Maybe you’ve felt it too, this shift in the promotion of self-worth. Now more than ever, I see a great amount of encouragement to leave toxicity behind and build happier lives. In this shift, many of us have gathered the strength to step out onto our own and find our path with or without the family we grew up with. This can be a breakthrough for anyone who has been held back by toxic standards, abuse, or neglect in their childhood family life.
The truth is that leaving these negative family members behind is only the first step. We deal with the grief and shame for some time after the split, no matter how abusive or toxic the situation was for us. If someone you love has made the difficult decision to cut off toxic family, there are three things we want you to know.
1. We still grieve them, even though we are the ones who cut them off.
To some, it may seem cold-hearted to break contact with the people who raised us or grew up with us. Truthfully, it is extremely painful to lose someone so significant to our bloodlines. One of our most primal needs is to have a relationship with our families. No one wants to bear the loneliness and pain of losing these relationships, so please rest assured that it is not an act of aggression but rather self-preservation. We hurt when we first cut them off and we still hurt weeks, months, even years later.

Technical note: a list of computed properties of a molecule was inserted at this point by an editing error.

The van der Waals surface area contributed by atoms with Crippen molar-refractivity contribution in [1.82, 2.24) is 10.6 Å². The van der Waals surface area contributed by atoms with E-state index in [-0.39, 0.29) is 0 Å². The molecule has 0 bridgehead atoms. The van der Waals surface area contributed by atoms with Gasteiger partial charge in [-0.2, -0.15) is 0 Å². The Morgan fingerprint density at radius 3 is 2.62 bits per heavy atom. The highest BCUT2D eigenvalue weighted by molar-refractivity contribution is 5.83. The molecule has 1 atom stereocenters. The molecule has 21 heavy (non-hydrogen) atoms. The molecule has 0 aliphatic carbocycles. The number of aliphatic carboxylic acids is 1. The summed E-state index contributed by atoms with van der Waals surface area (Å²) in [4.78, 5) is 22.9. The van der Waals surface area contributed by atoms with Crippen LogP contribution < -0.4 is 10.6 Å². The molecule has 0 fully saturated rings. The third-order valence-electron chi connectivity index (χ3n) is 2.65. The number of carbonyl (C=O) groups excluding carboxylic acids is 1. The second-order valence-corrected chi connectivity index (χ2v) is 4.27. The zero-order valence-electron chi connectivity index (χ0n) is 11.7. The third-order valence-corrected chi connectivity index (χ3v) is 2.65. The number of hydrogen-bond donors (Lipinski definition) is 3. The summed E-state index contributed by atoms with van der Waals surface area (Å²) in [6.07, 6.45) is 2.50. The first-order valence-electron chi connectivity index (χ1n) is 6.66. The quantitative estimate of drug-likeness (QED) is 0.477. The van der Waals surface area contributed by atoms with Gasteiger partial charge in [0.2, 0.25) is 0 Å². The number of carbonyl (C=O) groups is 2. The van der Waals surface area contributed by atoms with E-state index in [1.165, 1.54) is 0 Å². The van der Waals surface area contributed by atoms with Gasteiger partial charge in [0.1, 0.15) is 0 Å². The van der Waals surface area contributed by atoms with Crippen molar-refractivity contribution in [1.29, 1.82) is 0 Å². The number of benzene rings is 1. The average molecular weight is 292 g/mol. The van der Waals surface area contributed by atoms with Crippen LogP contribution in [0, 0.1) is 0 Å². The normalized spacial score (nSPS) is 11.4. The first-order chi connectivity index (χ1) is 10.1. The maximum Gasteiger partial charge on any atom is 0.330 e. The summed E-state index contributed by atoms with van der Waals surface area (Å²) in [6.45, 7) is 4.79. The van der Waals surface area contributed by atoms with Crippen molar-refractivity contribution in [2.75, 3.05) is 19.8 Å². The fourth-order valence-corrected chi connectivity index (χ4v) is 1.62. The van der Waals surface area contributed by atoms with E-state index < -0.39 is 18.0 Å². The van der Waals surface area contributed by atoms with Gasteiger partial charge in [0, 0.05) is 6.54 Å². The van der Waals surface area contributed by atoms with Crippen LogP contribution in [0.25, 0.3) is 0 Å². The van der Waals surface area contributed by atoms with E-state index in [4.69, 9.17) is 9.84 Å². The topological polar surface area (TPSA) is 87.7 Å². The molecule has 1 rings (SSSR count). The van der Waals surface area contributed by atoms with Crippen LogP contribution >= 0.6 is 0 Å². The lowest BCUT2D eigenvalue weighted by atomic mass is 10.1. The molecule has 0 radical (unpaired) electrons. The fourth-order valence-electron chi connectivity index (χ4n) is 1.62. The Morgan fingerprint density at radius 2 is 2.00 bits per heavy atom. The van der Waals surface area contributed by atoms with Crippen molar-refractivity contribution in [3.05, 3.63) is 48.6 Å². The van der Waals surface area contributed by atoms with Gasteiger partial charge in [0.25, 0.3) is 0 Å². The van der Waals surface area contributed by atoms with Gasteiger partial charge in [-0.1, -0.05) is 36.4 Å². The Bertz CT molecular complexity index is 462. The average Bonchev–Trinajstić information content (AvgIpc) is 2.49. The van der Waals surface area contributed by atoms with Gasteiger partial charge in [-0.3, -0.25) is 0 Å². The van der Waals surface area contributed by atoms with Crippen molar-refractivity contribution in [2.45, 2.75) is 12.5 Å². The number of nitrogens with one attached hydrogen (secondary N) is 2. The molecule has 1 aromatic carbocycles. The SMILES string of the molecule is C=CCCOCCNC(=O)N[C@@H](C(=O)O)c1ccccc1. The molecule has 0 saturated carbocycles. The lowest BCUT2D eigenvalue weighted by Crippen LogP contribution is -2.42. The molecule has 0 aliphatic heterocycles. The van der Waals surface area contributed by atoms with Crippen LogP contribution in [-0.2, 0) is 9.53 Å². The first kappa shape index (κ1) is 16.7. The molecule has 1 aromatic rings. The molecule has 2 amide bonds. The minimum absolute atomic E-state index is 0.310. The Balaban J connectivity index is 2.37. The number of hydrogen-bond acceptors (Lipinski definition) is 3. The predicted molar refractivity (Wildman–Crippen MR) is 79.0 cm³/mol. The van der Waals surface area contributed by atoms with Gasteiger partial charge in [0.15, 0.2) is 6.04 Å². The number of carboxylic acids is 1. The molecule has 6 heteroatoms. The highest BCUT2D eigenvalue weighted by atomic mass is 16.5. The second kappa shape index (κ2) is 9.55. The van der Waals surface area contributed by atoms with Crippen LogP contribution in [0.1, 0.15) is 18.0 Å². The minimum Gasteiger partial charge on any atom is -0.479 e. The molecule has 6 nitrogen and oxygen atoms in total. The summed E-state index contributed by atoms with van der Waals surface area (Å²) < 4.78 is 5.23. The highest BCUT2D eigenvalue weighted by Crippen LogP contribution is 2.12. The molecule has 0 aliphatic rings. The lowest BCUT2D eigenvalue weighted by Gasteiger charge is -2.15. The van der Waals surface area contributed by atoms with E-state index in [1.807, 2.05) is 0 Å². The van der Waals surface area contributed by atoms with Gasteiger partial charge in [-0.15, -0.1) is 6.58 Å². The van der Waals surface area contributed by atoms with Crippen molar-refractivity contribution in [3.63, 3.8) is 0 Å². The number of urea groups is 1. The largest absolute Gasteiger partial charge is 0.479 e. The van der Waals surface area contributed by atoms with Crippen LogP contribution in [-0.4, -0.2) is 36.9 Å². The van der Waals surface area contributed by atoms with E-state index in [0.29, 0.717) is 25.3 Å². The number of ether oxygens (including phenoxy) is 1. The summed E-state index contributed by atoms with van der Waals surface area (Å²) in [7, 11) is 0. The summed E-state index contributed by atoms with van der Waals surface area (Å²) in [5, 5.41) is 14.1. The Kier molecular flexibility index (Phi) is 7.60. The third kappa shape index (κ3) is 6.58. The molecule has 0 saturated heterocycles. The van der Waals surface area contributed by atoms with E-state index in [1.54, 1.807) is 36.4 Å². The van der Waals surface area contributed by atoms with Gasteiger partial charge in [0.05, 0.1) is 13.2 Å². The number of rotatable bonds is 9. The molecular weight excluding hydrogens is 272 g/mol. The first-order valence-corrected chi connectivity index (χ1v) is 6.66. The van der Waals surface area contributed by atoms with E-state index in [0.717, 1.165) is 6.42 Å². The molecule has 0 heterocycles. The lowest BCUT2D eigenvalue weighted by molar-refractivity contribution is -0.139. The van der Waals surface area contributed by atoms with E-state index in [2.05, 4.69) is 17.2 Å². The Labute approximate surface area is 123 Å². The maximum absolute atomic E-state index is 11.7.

2. Telling us to patch things up with our toxic family is not helpful.
It’s all too common in these situations for the victim to be told things like, “But that’s still your father!” or “Blood is thicker than water!” Believing that family comes before everything is not healthy for people with toxic family members. Despite your good intentions to bring peace to us, please be sure that if we cut them out of our lives, they handed us the scissors. We have moved on for good reason, and encouraging us to backtrack can be very detrimental to the progress we are desperately trying to make.
3. It’s hard to trust anyone — even you.
Please, show some grace and patience while we navigate through this hard process. We love you and appreciate your support. However, we may not be able to trust you with our whole heart. It can be hard to understand and empathize with this for people who grew up with supportive family. Our version of “normal” did not include trust and support. When the people you loved the most as a child turn into the people who hurt you the most, it tends to make trusting anyone else very difficult. Please know that we are trying and we are healing. Please know that we see your support and it means more than you know. Learning to trust again takes time, and the love you show us can help us get there.
At the end of the day, we are not bound to our bloodlines. Leaving behind toxicity opens up some exciting doors to building our own family, free of judgment and full of unconditional love. The process can be daunting, but it is worth every bit of hardship we may face.